Microsoft claims Russian actors attempted to hack three midterm elections candidates

19 Jul 2018

Microsoft detected and helped the US government block Russian hacking attempts against at least three congressional candidates in 2018, Microsoft’s corporate vice president for customer security and trust Tom Burt said at an Aspen Security Forum. The hackers sought to steal the credentials of candidates’ staffers through phishing attacks which landed them at a fake Microsoft domain. According to Microsoft, the fake domains were registered by Fancy Bear or APT 28, a Russia-linked group of hackers. Microsoft took down the fake domain and worked with the government to ensure none of the staffers was infected by the attack.

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Cybersecurity is among the main concerns of governments, Internet users, technical and business communities. Cyberthreats and cyberattacks are on the increase, and so is the extent of the financial loss. 

Yet, when the Internet was first invented, security was not a concern for the inventors. In fact, the Internet was originally designed for use by a closed circle of (mainly) academics. Communication among its users was open.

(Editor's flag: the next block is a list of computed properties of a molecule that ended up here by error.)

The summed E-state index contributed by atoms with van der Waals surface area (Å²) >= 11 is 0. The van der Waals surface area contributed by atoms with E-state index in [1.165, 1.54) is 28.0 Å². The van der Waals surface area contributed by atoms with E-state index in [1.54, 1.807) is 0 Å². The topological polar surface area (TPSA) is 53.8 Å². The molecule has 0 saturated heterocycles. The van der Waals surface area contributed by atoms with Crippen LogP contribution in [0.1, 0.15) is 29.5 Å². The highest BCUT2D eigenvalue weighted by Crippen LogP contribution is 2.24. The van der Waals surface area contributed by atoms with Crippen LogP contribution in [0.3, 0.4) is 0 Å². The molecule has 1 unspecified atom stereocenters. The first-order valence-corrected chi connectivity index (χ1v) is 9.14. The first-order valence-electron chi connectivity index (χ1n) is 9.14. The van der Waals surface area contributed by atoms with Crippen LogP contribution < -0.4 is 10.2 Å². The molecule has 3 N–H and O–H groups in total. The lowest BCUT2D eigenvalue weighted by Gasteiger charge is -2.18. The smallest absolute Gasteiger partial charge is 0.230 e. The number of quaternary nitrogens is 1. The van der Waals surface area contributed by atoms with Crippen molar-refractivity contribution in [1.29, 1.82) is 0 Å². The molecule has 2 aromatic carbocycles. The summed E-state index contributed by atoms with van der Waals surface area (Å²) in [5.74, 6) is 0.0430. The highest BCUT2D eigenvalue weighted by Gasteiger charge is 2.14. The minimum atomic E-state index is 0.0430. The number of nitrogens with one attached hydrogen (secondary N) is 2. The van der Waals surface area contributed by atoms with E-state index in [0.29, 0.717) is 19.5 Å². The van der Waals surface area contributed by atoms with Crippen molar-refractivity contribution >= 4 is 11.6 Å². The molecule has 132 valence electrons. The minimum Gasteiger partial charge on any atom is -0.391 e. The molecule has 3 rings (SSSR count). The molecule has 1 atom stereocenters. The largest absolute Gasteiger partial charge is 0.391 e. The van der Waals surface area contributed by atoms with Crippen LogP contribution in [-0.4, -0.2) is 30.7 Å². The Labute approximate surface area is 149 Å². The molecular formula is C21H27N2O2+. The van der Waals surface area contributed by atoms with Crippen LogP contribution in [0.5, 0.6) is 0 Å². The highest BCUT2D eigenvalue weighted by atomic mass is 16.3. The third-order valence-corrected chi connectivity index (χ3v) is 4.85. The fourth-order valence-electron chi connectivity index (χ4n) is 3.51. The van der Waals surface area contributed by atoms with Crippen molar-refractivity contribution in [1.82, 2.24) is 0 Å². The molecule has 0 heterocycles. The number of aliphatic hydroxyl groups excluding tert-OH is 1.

Cybersecurity came into sharper focus with the Internet expansion beyond the circle of the Internet pioneers. The Internet reiterated the old truism that technology can be both enabling and threatening. What can be used to the advantage of society can also be used to its disadvantage.

Cyber-attacks can have a background in international relations, or bring about the consequences that can escalate to a political and diplomatic level. An increasing number of states appear to be developing their own cyber-tools for the defense, offence and intelligence related to cyberconflict.

The use of cyber-weapons by states - and, more generally, the behavior of states in cyberspace in relation to maintaining international peace and security - is moving to the top of the international agenda.

 

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